That didn't really work either, and the idea for a properly aerodynamic Countach was hatched. Dallara sketched out flared bodywork and the huge rear wing that would become an iconic feature of the Countach; Wolf called up Pirelli and demanded it produce a world's-first 345-series road tire. It did.
This first prototype is the car Okado-san pilots around the city of Yokohama today, its quad-carbureted V-12 handbuilt and tuned by Dallara. It looks almost identical to the production LP500S, but at the time everything about this car was a first for Lamborghini. Each of the Wolf prototypes can be seen as the first steps in the evolution of the Countach.
The second prototype featured an enlarged engine—as Walter noted his first prototype now had grip more than equal to engine power—with the third prototype bored out even further. This final, third prototype was painted a dark blue and fitted with the gold accenting that became a feature of the Wolf Racing livery. It is an incredible machine, with a 7:1 steering ratio, nearly 500 hp on tap from its 5.0-liter V-12, eight-piston cockpit-adjustable front brakes, and a completely reworked suspension.
The third car can also be found nearby in Tokyo, where it is part of a large collection belonging to Shinjirō Fukuda. Fukuda-san is an enormous Walter Wolf fan and has had his Vector W8 and Maserati MC-12 painted in the Wolf Racing livery. He also campaigns a Wolf-liveried 911 in the Japanese Porsche GT cup series, for which the entire team dons Wolf Racing branded coveralls. There is no copyright infringement here, as Walter gave his blessing to the effort when he visited Japan two years ago.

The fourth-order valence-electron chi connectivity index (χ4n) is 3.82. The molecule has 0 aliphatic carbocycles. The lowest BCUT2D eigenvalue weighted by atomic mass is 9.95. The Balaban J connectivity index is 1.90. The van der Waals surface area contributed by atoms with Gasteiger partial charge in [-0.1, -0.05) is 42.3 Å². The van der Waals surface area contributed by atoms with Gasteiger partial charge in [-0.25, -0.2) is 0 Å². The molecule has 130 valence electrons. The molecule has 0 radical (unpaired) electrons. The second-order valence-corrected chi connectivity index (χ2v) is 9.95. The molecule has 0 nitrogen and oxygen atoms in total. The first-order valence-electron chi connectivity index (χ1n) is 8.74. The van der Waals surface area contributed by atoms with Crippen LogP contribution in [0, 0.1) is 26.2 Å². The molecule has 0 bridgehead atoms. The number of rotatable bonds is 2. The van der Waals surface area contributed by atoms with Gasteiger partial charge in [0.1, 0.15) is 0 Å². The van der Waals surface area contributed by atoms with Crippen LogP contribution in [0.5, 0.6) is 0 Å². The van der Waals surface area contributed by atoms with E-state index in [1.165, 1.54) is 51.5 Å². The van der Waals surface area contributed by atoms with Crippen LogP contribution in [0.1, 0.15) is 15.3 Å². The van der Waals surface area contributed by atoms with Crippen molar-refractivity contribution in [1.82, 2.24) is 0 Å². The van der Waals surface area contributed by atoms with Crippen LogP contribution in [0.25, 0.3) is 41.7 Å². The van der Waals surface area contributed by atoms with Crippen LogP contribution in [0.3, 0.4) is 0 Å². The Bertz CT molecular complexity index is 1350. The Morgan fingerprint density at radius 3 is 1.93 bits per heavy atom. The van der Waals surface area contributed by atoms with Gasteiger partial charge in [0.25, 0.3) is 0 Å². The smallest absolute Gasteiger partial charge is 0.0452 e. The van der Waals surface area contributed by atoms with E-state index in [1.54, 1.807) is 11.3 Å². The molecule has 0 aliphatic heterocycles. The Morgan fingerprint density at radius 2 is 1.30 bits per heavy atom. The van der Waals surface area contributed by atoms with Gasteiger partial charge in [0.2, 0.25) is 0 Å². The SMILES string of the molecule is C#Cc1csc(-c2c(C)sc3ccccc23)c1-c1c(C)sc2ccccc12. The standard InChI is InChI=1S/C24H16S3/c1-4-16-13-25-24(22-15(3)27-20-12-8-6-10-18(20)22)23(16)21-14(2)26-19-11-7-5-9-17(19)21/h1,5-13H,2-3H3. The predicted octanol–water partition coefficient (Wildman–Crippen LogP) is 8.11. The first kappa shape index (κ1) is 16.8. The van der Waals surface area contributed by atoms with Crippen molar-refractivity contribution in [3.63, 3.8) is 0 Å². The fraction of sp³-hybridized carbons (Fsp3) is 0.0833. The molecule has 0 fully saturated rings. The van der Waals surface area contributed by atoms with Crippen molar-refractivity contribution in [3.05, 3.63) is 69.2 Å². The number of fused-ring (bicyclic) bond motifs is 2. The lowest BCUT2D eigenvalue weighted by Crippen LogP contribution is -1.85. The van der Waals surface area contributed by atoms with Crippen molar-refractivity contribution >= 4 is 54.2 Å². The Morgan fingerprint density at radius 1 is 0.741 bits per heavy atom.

Wolf under the rising sun
Wolf’s Countaches have a long history in Japan, and are woven surprisingly deep into the car culture here. Tribute cars are common, and any Japanese car enthusiast can immediately identify the Wolf insignia. In fact, if you head to any Tomica shop (the Japanese equivalent of Hot Wheels) and purchase a 1/64th-scale toy Countach, it wears the maple-leaf livery of the second prototype.
The reason for the Wolf car’s adopted Japanese home is due to the lasting effects of Japan's bubble economy period. Walter never kept his cars for long, and replaced the third prototype with an incredible street-legal Porsche 935. The first prototype soon ended up in Tokyo as part of a supercar show. Unique to the period in Japan, and very popular, these travelling shows allowed young visitors to get a close-up glimpse of their hero cars.
Both Fukuda-san and Okado-san remember seeing the Wolf Countaches in their childhood, and both became obsessed with them. Fukuda-san founded a successful engineering firm, and thus has the wherewithal to amass his Wolf collection. Okado-san's passion is what led him to open his Lamborghini specialist shop; when the first Wolf prototype crossed his path, he stretched everything to buy it.
When he was a boy, Okado-san's father took him to that supercar show, and paid the extra fee so they could both sit in the first Wolf Countach. Now, he owns it. The hour is late. The garage door opens. The Wolf goes free, into the night.